Pennsylvania’s opening of the traditional trout season this Saturday, amid a prolonged stretch of sunny, dry and windy days, has prompted Department of Conservation and Natural Resources’ Bureau of Forestry officials to urge woodland visitors to guard against wildfire dangers.
“Fire danger ranges from high to very high across much of the state, and with trout anglers and other visitors heading into our woodlands this weekend, it is imperative that caution be the watchword,” State Forester Dr. James Grace said. “One act of carelessness could prove disastrous among tinder-dry conditions in some of our forests, where wildfire dangers climb with each day of sun and wind.”
Dr. Grace cautioned that despite frequent and heavy rain in recent weeks, lack of green foliage in the spring, scant rainfall, low humidity and sunny, windy days all have increased chances of forest and brush fires spreading. Their cause is almost always traced to one source — human carelessness, he said. At least 110 fires were reported last week in brush and woodlands across the state.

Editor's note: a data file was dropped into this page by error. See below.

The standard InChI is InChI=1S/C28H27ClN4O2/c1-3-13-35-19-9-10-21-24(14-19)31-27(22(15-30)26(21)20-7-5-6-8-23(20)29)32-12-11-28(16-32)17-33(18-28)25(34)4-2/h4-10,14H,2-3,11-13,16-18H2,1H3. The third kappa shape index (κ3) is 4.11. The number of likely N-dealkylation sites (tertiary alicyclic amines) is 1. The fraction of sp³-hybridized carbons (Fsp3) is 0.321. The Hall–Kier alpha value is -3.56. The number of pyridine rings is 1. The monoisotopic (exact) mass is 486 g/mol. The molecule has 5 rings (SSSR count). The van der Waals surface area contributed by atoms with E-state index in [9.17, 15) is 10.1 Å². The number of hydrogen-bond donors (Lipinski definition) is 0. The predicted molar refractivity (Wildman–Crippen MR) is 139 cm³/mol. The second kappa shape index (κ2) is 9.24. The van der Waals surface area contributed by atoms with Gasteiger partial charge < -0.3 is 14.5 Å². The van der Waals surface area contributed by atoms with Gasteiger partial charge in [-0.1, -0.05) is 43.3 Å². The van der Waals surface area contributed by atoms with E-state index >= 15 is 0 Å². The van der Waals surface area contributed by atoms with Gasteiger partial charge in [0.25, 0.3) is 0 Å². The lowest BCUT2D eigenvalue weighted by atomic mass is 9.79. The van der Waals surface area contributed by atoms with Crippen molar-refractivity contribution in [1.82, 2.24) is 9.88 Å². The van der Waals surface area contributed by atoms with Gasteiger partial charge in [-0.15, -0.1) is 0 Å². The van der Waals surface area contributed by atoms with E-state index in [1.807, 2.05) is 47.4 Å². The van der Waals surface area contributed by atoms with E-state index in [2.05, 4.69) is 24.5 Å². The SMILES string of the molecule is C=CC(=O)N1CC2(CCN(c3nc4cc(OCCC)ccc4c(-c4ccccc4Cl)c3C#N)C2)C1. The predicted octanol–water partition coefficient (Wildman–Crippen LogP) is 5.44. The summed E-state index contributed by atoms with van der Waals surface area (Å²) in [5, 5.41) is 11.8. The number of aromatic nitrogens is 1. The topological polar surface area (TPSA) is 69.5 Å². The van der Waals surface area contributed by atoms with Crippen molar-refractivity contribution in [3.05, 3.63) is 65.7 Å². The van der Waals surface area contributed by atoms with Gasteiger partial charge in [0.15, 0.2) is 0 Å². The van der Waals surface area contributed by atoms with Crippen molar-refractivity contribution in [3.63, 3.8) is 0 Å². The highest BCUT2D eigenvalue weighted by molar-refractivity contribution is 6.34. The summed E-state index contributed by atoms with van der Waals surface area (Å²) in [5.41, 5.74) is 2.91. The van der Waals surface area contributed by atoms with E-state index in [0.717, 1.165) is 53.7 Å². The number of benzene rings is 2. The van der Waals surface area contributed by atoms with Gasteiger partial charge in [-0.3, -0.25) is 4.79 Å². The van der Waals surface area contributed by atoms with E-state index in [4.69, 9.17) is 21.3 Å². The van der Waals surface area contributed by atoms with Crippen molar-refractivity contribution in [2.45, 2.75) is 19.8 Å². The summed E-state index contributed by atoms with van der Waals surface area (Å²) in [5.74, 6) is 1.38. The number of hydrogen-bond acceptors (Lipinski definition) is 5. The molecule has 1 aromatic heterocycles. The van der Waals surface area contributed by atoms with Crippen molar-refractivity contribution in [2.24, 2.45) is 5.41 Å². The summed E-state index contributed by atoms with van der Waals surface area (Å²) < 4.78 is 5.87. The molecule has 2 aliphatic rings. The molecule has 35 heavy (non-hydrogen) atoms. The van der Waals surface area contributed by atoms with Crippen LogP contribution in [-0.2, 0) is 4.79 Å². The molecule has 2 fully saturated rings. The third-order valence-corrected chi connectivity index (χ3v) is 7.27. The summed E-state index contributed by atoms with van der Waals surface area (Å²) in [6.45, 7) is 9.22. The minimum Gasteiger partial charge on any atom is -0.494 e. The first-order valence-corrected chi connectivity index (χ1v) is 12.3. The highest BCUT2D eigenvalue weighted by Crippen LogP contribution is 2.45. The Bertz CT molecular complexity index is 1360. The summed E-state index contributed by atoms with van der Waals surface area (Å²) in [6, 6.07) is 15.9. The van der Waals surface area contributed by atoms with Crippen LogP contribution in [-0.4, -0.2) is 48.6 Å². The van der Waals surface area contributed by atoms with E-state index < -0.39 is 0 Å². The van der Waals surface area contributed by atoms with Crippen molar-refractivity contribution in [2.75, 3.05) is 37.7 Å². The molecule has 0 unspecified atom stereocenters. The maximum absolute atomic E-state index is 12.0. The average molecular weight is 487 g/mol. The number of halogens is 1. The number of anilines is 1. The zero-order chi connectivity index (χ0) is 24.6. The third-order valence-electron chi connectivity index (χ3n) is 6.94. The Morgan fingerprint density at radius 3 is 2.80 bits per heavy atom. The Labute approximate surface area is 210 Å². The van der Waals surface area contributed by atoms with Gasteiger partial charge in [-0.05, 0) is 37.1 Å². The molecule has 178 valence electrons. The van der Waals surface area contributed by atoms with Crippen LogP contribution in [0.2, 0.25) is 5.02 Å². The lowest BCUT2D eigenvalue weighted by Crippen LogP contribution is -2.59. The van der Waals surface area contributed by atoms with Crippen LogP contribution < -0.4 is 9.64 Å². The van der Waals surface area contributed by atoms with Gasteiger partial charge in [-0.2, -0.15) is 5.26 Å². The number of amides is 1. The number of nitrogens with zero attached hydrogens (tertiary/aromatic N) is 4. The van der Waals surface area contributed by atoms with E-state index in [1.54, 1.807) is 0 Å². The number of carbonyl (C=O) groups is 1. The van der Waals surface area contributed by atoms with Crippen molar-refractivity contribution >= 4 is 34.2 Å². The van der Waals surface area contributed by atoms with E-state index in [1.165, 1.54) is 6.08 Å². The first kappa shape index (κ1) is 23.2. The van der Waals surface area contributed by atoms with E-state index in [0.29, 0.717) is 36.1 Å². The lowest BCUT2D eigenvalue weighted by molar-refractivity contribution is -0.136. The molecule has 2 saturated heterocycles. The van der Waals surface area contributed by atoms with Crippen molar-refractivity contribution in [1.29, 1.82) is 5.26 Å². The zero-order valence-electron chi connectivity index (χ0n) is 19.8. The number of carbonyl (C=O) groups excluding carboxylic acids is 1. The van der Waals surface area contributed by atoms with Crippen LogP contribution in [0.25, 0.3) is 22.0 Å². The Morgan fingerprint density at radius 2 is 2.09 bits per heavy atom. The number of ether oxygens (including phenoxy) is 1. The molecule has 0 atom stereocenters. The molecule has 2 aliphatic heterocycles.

Nearly 10,000 acres of state forest are burned by wildfires each year, and nearly 85 percent of all fires in Pennsylvania woodlands occur during the months of March, April and May. Almost all of these fires threaten people and their homes, as well as trees and wildlife.
State forestry officials urge landowners to check with local municipalities to see if outdoor burning is allowed, and to use extreme caution when burning trash and debris, one of the most common causes of wildfires. Residents are advised to: create “safe zones” around homes and cabins by removing leaves and other debris from the ground and rain gutters; stack firewood away from structures; and trim overhanging branches.
Campers and other state forest visitors are reminded that open fires are forbidden on state forestland when the fire danger is listed as high, very high or extreme.
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